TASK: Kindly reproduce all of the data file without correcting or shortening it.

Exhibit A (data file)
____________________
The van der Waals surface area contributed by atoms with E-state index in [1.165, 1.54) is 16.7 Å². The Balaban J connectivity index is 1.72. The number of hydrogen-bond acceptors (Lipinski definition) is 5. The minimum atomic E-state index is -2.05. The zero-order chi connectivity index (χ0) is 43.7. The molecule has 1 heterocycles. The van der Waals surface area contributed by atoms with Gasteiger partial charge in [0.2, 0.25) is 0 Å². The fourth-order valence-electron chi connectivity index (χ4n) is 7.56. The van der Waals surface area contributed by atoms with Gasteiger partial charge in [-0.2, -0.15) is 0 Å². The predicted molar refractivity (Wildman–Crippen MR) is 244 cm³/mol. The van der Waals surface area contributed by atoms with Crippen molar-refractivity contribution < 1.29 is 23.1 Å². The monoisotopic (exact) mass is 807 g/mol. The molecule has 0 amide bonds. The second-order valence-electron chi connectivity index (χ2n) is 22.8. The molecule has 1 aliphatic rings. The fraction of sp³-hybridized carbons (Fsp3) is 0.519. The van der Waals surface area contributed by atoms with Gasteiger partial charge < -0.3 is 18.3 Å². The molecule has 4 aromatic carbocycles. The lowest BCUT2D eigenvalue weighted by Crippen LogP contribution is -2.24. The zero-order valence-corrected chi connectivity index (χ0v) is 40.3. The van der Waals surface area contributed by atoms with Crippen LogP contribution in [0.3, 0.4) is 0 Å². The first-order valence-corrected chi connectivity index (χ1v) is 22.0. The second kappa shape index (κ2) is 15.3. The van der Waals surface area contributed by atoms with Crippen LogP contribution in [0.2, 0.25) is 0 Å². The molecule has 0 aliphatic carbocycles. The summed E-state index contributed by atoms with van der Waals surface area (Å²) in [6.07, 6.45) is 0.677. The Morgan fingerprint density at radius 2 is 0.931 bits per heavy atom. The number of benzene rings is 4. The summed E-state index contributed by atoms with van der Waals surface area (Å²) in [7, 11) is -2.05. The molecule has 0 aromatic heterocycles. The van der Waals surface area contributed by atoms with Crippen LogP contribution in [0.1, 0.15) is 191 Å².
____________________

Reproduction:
The van der Waals surface area contributed by atoms with E-state index in [1.165, 1.54) is 16.7 Å². The Balaban J connectivity index is 1.72. The number of hydrogen-bond acceptors (Lipinski definition) is 5. The minimum atomic E-state index is -2.05. The zero-order chi connectivity index (χ0) is 43.7. The molecule has 1 heterocycles. The van der Waals surface area contributed by atoms with Gasteiger partial charge in [0.2, 0.25) is 0 Å². The fourth-order valence-electron chi connectivity index (χ4n) is 7.56. The van der Waals surface area contributed by atoms with Gasteiger partial charge in [-0.2, -0.15) is 0 Å². The predicted molar refractivity (Wildman–Crippen MR) is 244 cm³/mol. The van der Waals surface area contributed by atoms with Crippen molar-refractivity contribution < 1.29 is 23.1 Å². The monoisotopic (exact) mass is 807 g/mol. The molecule has 0 amide bonds. The second-order valence-electron chi connectivity index (χ2n) is 22.8. The molecule has 1 aliphatic rings. The fraction of sp³-hybridized carbons (Fsp3) is 0.519. The van der Waals surface area contributed by atoms with Gasteiger partial charge < -0.3 is 18.3 Å². The molecule has 4 aromatic carbocycles. The lowest BCUT2D eigenvalue weighted by Crippen LogP contribution is -2.24. The zero-order valence-corrected chi connectivity index (χ0v) is 40.3. The van der Waals surface area contributed by atoms with Crippen LogP contribution in [0.3, 0.4) is 0 Å². The first-order valence-corrected chi connectivity index (χ1v) is 22.0. The second kappa shape index (κ2) is 15.3. The van der Waals surface area contributed by atoms with Crippen LogP contribution in [0.2, 0.25) is 0 Å². The molecule has 0 aliphatic carbocycles. The summed E-state index contributed by atoms with van der Waals surface area (Å²) in [6.07, 6.45) is 0.677. The Morgan fingerprint density at radius 2 is 0.931 bits per heavy atom. The number of benzene rings is 4. The summed E-state index contributed by atoms with van der Waals surface area (Å²) in [7, 11) is -2.05. The molecule has 0 aromatic heterocycles. The van der Waals surface area contributed by atoms with Crippen LogP contribution in [0.1, 0.15) is 191 Å².